Bankers Take Welfare, Let America Rot

Whether the bankers who so crippled the American economy end up being punished for their irresponsibility or not, the harm they caused is worsening, not improving, and we are setting ourselves up for a real collapse the next time around. Perhaps the key battle won by those of the super-rich who survived 2008 was the decision by Washington to “save the system” by saving the bankers at the expense of throwing away the victimized homeowners, leaving unanswered the question, “Why would bankers holding millions of mortgages want all that property in foreclosure and rotting away?”


[Details on Class War Page]

It will be up to the courts (if democracy wins) or historians (if the banks win) to judge whether the officials in charge of the largest financial institutions in the U.S. have, over the last decade, been criminals or just idiots. The fact is they accepted millions of dollars of mortgages so risky that it trashed the whole financial system. The job of bankers is, at its core, to assess risk, and they failed to do their jobs. Then Washington rewarded the…criminals? idiots?…well, let’s be polite and just call them the “perps”…while turning its back on the victims.

One of the most egregious examples is the corporate socialist scheme of loaning Government funds at below market rates to the banks while denying such loans to homeowners facing foreclosure. (Remember the obvious: saving those homeowners meant saving the homes…which were owned by the banks! Helping corporations may not help any actual human except the CEO; helping people helps everyone…and every corporation.) Apparently, Jamie Dimon and his very small circle of good buddies at Goldman Sachs, Citibank, Bank of America, and Wells Fargo, etc. [for the list of culprits, see The Warmonger Report] felt that they could not compete on equal terms (i.e., paying equal rates for loans) with the average American homeowner. No socialism for individuals! No Sir! That would be un-American. If a man can’t pay his mortgage, then he deserves to sleep in the gutter. But a banker earning $25M a year, well, now, anyone can see, that’s a different thing altogether. You don’t expect Jamie Dimon to play on a level playing field with the likes of you, do ya? Huh, do yah?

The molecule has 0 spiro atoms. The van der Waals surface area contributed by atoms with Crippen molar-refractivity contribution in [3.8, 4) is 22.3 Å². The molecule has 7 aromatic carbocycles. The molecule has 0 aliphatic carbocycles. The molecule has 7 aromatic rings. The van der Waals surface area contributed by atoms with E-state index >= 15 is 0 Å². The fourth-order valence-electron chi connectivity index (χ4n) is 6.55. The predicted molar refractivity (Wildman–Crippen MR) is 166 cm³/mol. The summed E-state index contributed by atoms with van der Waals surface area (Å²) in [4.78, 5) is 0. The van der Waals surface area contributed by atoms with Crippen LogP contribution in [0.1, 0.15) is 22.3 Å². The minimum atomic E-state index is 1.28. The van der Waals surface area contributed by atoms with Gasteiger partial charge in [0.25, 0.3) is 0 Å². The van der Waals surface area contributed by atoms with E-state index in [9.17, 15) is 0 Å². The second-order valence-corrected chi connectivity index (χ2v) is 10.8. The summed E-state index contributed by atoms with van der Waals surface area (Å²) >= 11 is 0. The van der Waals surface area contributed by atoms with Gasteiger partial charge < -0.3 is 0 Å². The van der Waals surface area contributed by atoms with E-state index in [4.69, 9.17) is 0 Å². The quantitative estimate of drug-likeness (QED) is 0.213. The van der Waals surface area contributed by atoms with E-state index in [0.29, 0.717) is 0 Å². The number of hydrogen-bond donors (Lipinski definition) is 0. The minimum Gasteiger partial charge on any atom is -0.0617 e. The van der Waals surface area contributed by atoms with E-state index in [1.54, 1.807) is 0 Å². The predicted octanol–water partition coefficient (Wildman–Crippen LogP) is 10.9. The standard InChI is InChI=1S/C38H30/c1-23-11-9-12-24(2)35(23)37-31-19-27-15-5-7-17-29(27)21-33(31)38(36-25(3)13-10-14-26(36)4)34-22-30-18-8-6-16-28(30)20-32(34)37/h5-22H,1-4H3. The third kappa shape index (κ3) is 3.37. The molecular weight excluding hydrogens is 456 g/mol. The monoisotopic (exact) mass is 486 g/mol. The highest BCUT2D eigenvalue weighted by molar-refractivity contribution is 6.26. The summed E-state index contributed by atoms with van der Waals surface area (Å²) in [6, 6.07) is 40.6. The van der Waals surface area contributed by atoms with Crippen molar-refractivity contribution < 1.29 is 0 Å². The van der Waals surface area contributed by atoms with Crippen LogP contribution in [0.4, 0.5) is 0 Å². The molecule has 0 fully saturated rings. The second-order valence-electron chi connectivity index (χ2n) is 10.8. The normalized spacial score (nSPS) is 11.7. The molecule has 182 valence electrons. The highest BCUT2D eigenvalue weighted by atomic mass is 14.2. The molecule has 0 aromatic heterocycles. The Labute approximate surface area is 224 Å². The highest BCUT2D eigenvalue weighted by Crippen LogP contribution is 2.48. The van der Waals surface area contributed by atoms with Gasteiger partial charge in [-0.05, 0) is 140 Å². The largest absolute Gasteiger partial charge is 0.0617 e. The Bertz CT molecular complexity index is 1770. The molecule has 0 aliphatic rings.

The evidence of this closely guarded secret policy of corporate socialism has been emerging slowly:

The Federal Reserve and the big banks fought for more than two years to keep details of the largest bailout in U.S. history a secret. Now, the rest of the world can see what it was missing.

The Fed didn’t tell anyone which banks were in trouble so deep they required a combined $1.2 trillion on Dec. 5, 2008, their single neediest day. Bankers didn’t mention that they took tens of billions of dollars in emergency loans at the same time they were assuring investors their firms were healthy. And no one calculated until now that banks reaped an estimated $13 billion of income by taking advantage of the Fed’s below-market rates….

Add up guarantees and lending limits, and the Fed had committed $7.77 trillion as of March 2009 to rescuing the financial system, more than half the value of everything produced in the U.S. that year. [Bloomberg 11/28/11]

How the banks managed this cute trick is no mystery any more. As Senator Bernie Sanders of Vt. noted:

At a time when small businesses could not get affordable loans to create jobs, the Fed was providing trillions in secret loans to some of the largest banks and corporations in America that were well represented on the boards of the Federal Reserve Banks. [As quoted by Abby Ziment, “Naming Names: Jamie Dimon Is Not Alone,” in Common Dreams 6/15/12].

As Zimet points out, “the bankers bailed out themselves.” 
In the event, 3.6 M homes were foreclosed [RealtyTrac via Bloomberg], and the banks that happened, after all the corporate welfare, to survive are using a good chunk of those welfare payments to “persuade” Washington to continue looking the other way. Many of those homes are at this moment sitting rotting in my own town – with the banks refusing to take care of them yet insisting on trying to sell them for far more than they are now worth, as they steadily fall apart.
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